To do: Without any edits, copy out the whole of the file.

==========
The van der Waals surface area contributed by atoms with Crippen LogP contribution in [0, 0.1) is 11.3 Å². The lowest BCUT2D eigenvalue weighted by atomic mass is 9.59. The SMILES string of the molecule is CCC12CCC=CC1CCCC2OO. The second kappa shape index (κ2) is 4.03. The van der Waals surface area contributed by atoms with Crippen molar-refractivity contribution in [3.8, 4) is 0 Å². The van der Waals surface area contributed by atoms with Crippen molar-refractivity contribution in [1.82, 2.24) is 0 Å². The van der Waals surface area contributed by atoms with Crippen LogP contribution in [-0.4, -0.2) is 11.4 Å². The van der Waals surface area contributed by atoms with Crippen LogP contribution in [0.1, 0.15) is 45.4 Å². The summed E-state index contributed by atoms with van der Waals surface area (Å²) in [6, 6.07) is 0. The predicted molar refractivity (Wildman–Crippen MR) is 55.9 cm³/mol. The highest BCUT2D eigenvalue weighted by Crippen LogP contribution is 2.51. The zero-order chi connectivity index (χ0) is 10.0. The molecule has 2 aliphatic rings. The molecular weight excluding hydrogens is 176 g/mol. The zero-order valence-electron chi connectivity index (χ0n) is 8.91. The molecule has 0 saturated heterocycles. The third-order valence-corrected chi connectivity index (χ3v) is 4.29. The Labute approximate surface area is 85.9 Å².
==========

The van der Waals surface area contributed by atoms with Crippen LogP contribution in [0, 0.1) is 11.3 Å². The lowest BCUT2D eigenvalue weighted by atomic mass is 9.59. The SMILES string of the molecule is CCC12CCC=CC1CCCC2OO. The second kappa shape index (κ2) is 4.03. The van der Waals surface area contributed by atoms with Crippen molar-refractivity contribution in [3.8, 4) is 0 Å². The van der Waals surface area contributed by atoms with Crippen molar-refractivity contribution in [1.82, 2.24) is 0 Å². The van der Waals surface area contributed by atoms with Crippen LogP contribution in [-0.4, -0.2) is 11.4 Å². The van der Waals surface area contributed by atoms with Crippen LogP contribution in [0.1, 0.15) is 45.4 Å². The summed E-state index contributed by atoms with van der Waals surface area (Å²) in [6, 6.07) is 0. The predicted molar refractivity (Wildman–Crippen MR) is 55.9 cm³/mol. The highest BCUT2D eigenvalue weighted by Crippen LogP contribution is 2.51. The zero-order chi connectivity index (χ0) is 10.0. The molecule has 2 aliphatic rings. The molecular weight excluding hydrogens is 176 g/mol. The zero-order valence-electron chi connectivity index (χ0n) is 8.91. The molecule has 0 saturated heterocycles. The third-order valence-corrected chi connectivity index (χ3v) is 4.29. The Labute approximate surface area is 85.9 Å².